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Why I Love DIA

By Sean McManus, Associate Broker with Market Real Estate

I am a fan of the Denver International Airport, not only for its unique architectural history, but for the way it handily supports this growing market. As the airport endeavors to complete the Great Hall renovations that will, among other things, alleviate the infamous bottleneck security lines, we take a look at some of the key facts and developments in the airport’s history.

Delivered $3.3 billion over budget (in today’s dollars) and 16 months late, it had a rough start. Add to that the ill-fated baggage system which kicked-dropped bags to the carousels with about 60% accuracy. And then there were all those conspiracy theories.

But there was still the (may I said exquisite) airport design…

The architects behind this imaginative design are Jim Bradburn and Curtis Fentress. They drummed up the idea for the white tents in a conversation that reportedly involved cocktail napkins. Bradburn’s vision was an encampment of Native Americans on a bluff: white teepees rising out of the grasslands and an ode to the original inhabitants. But a last-minute PR spin revised that narrative and it was announced the tents resemble mountain peaks.

For the arriving traveler, the entry into Colorado is bedecked with unmatched mountain views. An experience that only intensifies as the traveler descends into Boulder by way of US36.

The structural engineer behind the tents was Horst Berger, who specialized in fabric tensile membranes. Berger worked with Bradburn’s chief designer to produce the structure for the terminal which is what you see today. The tent material was made of woven fiberglass coated in Teflon.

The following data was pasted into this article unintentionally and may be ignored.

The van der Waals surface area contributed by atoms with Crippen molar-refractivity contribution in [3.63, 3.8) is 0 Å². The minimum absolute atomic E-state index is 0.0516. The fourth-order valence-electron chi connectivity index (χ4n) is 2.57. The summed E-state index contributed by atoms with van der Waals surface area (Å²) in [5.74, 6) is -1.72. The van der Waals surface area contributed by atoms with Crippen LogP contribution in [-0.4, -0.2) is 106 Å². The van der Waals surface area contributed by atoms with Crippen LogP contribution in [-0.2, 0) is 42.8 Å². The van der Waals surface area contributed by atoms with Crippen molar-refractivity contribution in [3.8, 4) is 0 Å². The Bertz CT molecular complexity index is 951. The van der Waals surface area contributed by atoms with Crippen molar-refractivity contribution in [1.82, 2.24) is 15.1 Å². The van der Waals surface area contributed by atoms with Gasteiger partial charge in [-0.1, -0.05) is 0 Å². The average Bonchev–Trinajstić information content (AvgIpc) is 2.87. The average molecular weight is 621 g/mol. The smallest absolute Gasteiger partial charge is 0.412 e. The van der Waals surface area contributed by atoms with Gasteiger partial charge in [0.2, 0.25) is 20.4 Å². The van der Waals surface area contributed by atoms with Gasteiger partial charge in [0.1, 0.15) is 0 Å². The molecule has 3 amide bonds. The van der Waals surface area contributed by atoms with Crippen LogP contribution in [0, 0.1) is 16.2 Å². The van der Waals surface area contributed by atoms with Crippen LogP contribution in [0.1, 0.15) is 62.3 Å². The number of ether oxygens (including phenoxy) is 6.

A June 2001 hailstorm shredded the tents and the roof was replaced using materials that better withstood Colorado’s harsh hailstorms and solar radiation. It has been holding up well ever since.

The $3.5 billion renovations taking place right now include changing up the ticketing and security arrangement, revamping the “great hall”, and adding 39 gates. It is expected to be delivered by 2021.


South Terminal Redevelopment Program

The most recent development was on the south end of the terminal, which included 1) the iconic new Westin Hotel an Conference Center, designed to resemble Captain’s Wings, 2) a Transit Center for the arrival of RTD trains, 3) a signature bridge over Pena Boulevard, and 4) an open-air plaza.

The original master design team consisted of the Spanish architect Santiago Calatrava and Parsons Transportation Group. Gensler Architects was commissioned to design the hotel only but then when Calatrava dropped out in 2011 their role expanded and they assumed design for all components.

A requirement of the project was to maintain view of the iconic tents of DIA. Gensler elected to use a horizontal bar form as the most efficient design solution, functionally and operationally. And the dip in the middle of the hotel was designed to preserve the view of the terminal as visitors arrive to the airport.

DIA Superlatives

  • It is the largest airport in North America by total land area and the second largest in the world.
  • Runway 16R/34L, with a length of 16,000 feet (3.03 mi; 4.88 km), is the longest public use runway in North America and the seventh longest in the world.
  • With over 35,000 employees, the airport is the largest employer in Colorado.

Growth for a growing market

Upon completion, the airport is projected to be able handle upwards of 90 million passengers per year, a number that is not at all far-fetched for this growing market.

Many thanks to Cozine and Gensleron for the majority of the tidbits listed here.

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